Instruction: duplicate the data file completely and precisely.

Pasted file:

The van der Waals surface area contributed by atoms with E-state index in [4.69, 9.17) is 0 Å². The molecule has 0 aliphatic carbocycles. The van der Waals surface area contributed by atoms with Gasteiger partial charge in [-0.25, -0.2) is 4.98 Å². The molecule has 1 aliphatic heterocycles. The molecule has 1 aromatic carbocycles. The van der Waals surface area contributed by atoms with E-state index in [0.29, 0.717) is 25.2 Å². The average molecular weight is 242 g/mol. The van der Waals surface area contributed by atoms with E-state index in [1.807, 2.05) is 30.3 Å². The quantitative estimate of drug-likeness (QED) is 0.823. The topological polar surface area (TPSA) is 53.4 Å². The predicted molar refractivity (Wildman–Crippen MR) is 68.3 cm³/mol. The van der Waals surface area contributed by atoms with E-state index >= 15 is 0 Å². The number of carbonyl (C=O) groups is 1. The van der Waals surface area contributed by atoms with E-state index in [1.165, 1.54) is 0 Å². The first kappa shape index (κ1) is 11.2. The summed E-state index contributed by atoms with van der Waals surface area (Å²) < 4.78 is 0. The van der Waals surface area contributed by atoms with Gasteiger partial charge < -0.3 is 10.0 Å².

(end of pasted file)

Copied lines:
The van der Waals surface area contributed by atoms with E-state index in [4.69, 9.17) is 0 Å². The molecule has 0 aliphatic carbocycles. The van der Waals surface area contributed by atoms with Gasteiger partial charge in [-0.25, -0.2) is 4.98 Å². The molecule has 1 aliphatic heterocycles. The molecule has 1 aromatic carbocycles. The van der Waals surface area contributed by atoms with E-state index in [0.29, 0.717) is 25.2 Å². The average molecular weight is 242 g/mol. The van der Waals surface area contributed by atoms with E-state index in [1.807, 2.05) is 30.3 Å². The quantitative estimate of drug-likeness (QED) is 0.823. The topological polar surface area (TPSA) is 53.4 Å². The predicted molar refractivity (Wildman–Crippen MR) is 68.3 cm³/mol. The van der Waals surface area contributed by atoms with E-state index >= 15 is 0 Å². The number of carbonyl (C=O) groups is 1. The van der Waals surface area contributed by atoms with E-state index in [1.165, 1.54) is 0 Å². The first kappa shape index (κ1) is 11.2. The summed E-state index contributed by atoms with van der Waals surface area (Å²) < 4.78 is 0. The van der Waals surface area contributed by atoms with Gasteiger partial charge < -0.3 is 10.0 Å².